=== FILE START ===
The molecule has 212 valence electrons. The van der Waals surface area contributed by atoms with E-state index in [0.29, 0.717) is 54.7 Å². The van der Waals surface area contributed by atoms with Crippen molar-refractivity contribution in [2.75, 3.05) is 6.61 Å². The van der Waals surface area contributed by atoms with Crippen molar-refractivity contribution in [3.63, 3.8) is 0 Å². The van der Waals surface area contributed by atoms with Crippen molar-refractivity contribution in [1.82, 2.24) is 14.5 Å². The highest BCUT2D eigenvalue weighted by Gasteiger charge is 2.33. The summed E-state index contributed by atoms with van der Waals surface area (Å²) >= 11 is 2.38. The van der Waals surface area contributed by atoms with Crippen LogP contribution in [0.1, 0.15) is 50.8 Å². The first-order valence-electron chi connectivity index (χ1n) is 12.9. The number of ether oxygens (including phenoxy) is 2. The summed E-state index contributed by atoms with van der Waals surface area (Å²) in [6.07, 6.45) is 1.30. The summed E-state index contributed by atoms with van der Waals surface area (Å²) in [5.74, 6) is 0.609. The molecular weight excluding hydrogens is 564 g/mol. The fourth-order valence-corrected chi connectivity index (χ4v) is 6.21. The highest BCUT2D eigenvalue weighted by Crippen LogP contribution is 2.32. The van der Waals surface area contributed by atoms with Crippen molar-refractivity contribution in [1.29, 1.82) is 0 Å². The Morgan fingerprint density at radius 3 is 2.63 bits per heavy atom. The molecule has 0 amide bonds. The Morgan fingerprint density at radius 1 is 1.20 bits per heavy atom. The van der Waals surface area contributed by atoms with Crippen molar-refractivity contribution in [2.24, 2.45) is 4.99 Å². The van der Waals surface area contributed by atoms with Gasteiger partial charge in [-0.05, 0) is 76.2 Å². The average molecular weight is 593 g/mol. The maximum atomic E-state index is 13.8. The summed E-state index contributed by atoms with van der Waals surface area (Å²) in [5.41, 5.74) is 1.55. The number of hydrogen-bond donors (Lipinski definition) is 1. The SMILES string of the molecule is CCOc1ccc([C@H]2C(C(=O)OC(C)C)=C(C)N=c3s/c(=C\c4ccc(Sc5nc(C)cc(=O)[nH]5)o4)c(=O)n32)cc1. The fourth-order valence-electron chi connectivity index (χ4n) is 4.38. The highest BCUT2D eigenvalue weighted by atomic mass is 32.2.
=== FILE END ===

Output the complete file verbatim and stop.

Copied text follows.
The molecule has 212 valence electrons. The van der Waals surface area contributed by atoms with E-state index in [0.29, 0.717) is 54.7 Å². The van der Waals surface area contributed by atoms with Crippen molar-refractivity contribution in [2.75, 3.05) is 6.61 Å². The van der Waals surface area contributed by atoms with Crippen molar-refractivity contribution in [3.63, 3.8) is 0 Å². The van der Waals surface area contributed by atoms with Crippen molar-refractivity contribution in [1.82, 2.24) is 14.5 Å². The highest BCUT2D eigenvalue weighted by Gasteiger charge is 2.33. The summed E-state index contributed by atoms with van der Waals surface area (Å²) >= 11 is 2.38. The van der Waals surface area contributed by atoms with Crippen LogP contribution in [0.1, 0.15) is 50.8 Å². The first-order valence-electron chi connectivity index (χ1n) is 12.9. The number of ether oxygens (including phenoxy) is 2. The summed E-state index contributed by atoms with van der Waals surface area (Å²) in [6.07, 6.45) is 1.30. The summed E-state index contributed by atoms with van der Waals surface area (Å²) in [5.74, 6) is 0.609. The molecular weight excluding hydrogens is 564 g/mol. The fourth-order valence-corrected chi connectivity index (χ4v) is 6.21. The highest BCUT2D eigenvalue weighted by Crippen LogP contribution is 2.32. The van der Waals surface area contributed by atoms with Crippen molar-refractivity contribution in [1.29, 1.82) is 0 Å². The Morgan fingerprint density at radius 3 is 2.63 bits per heavy atom. The molecule has 0 amide bonds. The Morgan fingerprint density at radius 1 is 1.20 bits per heavy atom. The van der Waals surface area contributed by atoms with Crippen molar-refractivity contribution in [2.24, 2.45) is 4.99 Å². The van der Waals surface area contributed by atoms with Gasteiger partial charge in [-0.05, 0) is 76.2 Å². The average molecular weight is 593 g/mol. The maximum atomic E-state index is 13.8. The summed E-state index contributed by atoms with van der Waals surface area (Å²) in [5.41, 5.74) is 1.55. The number of hydrogen-bond donors (Lipinski definition) is 1. The SMILES string of the molecule is CCOc1ccc([C@H]2C(C(=O)OC(C)C)=C(C)N=c3s/c(=C\c4ccc(Sc5nc(C)cc(=O)[nH]5)o4)c(=O)n32)cc1. The fourth-order valence-electron chi connectivity index (χ4n) is 4.38. The highest BCUT2D eigenvalue weighted by atomic mass is 32.2.